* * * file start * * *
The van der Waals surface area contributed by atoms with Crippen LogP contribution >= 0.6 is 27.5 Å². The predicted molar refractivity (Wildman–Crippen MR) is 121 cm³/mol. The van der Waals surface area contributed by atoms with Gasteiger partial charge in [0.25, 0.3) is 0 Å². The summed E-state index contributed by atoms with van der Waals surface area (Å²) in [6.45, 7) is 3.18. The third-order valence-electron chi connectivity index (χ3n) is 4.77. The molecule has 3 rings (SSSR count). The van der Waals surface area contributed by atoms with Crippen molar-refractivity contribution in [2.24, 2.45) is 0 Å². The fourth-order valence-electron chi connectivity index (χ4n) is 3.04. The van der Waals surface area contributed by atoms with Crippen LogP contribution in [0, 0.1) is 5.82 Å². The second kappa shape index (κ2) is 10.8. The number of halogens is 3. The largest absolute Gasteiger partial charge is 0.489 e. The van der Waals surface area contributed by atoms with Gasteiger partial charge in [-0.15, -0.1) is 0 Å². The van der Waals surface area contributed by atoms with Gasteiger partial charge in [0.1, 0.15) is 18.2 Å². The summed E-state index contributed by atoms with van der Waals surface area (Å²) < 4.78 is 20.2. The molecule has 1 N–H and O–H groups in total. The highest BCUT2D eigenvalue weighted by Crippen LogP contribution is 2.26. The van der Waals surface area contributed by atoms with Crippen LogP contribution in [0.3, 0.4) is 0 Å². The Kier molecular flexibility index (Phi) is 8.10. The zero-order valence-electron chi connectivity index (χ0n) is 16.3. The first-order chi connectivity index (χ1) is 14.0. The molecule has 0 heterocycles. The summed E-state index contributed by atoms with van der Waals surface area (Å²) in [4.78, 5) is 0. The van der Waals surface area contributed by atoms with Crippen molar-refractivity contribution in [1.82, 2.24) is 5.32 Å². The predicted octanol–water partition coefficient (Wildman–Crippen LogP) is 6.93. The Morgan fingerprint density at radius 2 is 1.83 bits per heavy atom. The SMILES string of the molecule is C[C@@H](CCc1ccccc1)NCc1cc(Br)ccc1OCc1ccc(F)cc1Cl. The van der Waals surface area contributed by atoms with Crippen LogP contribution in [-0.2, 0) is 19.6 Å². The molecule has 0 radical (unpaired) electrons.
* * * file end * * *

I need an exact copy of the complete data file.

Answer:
The van der Waals surface area contributed by atoms with Crippen LogP contribution >= 0.6 is 27.5 Å². The predicted molar refractivity (Wildman–Crippen MR) is 121 cm³/mol. The van der Waals surface area contributed by atoms with Gasteiger partial charge in [0.25, 0.3) is 0 Å². The summed E-state index contributed by atoms with van der Waals surface area (Å²) in [6.45, 7) is 3.18. The third-order valence-electron chi connectivity index (χ3n) is 4.77. The molecule has 3 rings (SSSR count). The van der Waals surface area contributed by atoms with Crippen molar-refractivity contribution in [2.24, 2.45) is 0 Å². The fourth-order valence-electron chi connectivity index (χ4n) is 3.04. The van der Waals surface area contributed by atoms with Crippen LogP contribution in [0, 0.1) is 5.82 Å². The second kappa shape index (κ2) is 10.8. The number of halogens is 3. The largest absolute Gasteiger partial charge is 0.489 e. The van der Waals surface area contributed by atoms with Gasteiger partial charge in [-0.15, -0.1) is 0 Å². The van der Waals surface area contributed by atoms with Gasteiger partial charge in [0.1, 0.15) is 18.2 Å². The summed E-state index contributed by atoms with van der Waals surface area (Å²) < 4.78 is 20.2. The molecule has 1 N–H and O–H groups in total. The highest BCUT2D eigenvalue weighted by Crippen LogP contribution is 2.26. The van der Waals surface area contributed by atoms with Crippen LogP contribution in [0.3, 0.4) is 0 Å². The Kier molecular flexibility index (Phi) is 8.10. The zero-order valence-electron chi connectivity index (χ0n) is 16.3. The first-order chi connectivity index (χ1) is 14.0. The molecule has 0 heterocycles. The summed E-state index contributed by atoms with van der Waals surface area (Å²) in [4.78, 5) is 0. The van der Waals surface area contributed by atoms with Crippen molar-refractivity contribution in [1.82, 2.24) is 5.32 Å². The predicted octanol–water partition coefficient (Wildman–Crippen LogP) is 6.93. The Morgan fingerprint density at radius 2 is 1.83 bits per heavy atom. The SMILES string of the molecule is C[C@@H](CCc1ccccc1)NCc1cc(Br)ccc1OCc1ccc(F)cc1Cl. The van der Waals surface area contributed by atoms with Crippen LogP contribution in [-0.2, 0) is 19.6 Å². The molecule has 0 radical (unpaired) electrons.